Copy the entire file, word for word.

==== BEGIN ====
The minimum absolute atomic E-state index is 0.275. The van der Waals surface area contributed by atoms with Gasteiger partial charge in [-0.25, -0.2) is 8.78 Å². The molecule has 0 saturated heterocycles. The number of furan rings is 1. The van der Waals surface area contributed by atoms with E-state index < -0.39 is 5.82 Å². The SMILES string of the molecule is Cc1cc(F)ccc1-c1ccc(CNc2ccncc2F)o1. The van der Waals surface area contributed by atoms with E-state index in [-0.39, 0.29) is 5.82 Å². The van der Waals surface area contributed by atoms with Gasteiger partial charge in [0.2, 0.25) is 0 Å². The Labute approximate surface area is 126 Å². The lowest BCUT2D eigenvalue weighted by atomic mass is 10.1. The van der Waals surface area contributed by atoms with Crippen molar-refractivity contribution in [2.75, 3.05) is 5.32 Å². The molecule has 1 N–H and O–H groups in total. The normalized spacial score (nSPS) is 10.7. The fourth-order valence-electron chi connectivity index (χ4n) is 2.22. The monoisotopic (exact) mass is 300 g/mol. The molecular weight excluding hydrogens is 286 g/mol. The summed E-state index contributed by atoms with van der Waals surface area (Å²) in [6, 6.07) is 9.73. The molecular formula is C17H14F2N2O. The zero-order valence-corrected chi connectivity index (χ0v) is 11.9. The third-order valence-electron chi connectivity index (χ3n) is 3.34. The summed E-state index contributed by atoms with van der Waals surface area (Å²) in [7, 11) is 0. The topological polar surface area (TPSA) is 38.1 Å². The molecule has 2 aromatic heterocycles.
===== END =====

The minimum absolute atomic E-state index is 0.275. The van der Waals surface area contributed by atoms with Gasteiger partial charge in [-0.25, -0.2) is 8.78 Å². The molecule has 0 saturated heterocycles. The number of furan rings is 1. The van der Waals surface area contributed by atoms with E-state index < -0.39 is 5.82 Å². The SMILES string of the molecule is Cc1cc(F)ccc1-c1ccc(CNc2ccncc2F)o1. The van der Waals surface area contributed by atoms with E-state index in [-0.39, 0.29) is 5.82 Å². The van der Waals surface area contributed by atoms with Gasteiger partial charge in [0.2, 0.25) is 0 Å². The Labute approximate surface area is 126 Å². The lowest BCUT2D eigenvalue weighted by atomic mass is 10.1. The van der Waals surface area contributed by atoms with Crippen molar-refractivity contribution in [2.75, 3.05) is 5.32 Å². The molecule has 1 N–H and O–H groups in total. The normalized spacial score (nSPS) is 10.7. The fourth-order valence-electron chi connectivity index (χ4n) is 2.22. The monoisotopic (exact) mass is 300 g/mol. The molecular weight excluding hydrogens is 286 g/mol. The summed E-state index contributed by atoms with van der Waals surface area (Å²) in [6, 6.07) is 9.73. The molecular formula is C17H14F2N2O. The zero-order valence-corrected chi connectivity index (χ0v) is 11.9. The third-order valence-electron chi connectivity index (χ3n) is 3.34. The summed E-state index contributed by atoms with van der Waals surface area (Å²) in [7, 11) is 0. The topological polar surface area (TPSA) is 38.1 Å². The molecule has 2 aromatic heterocycles.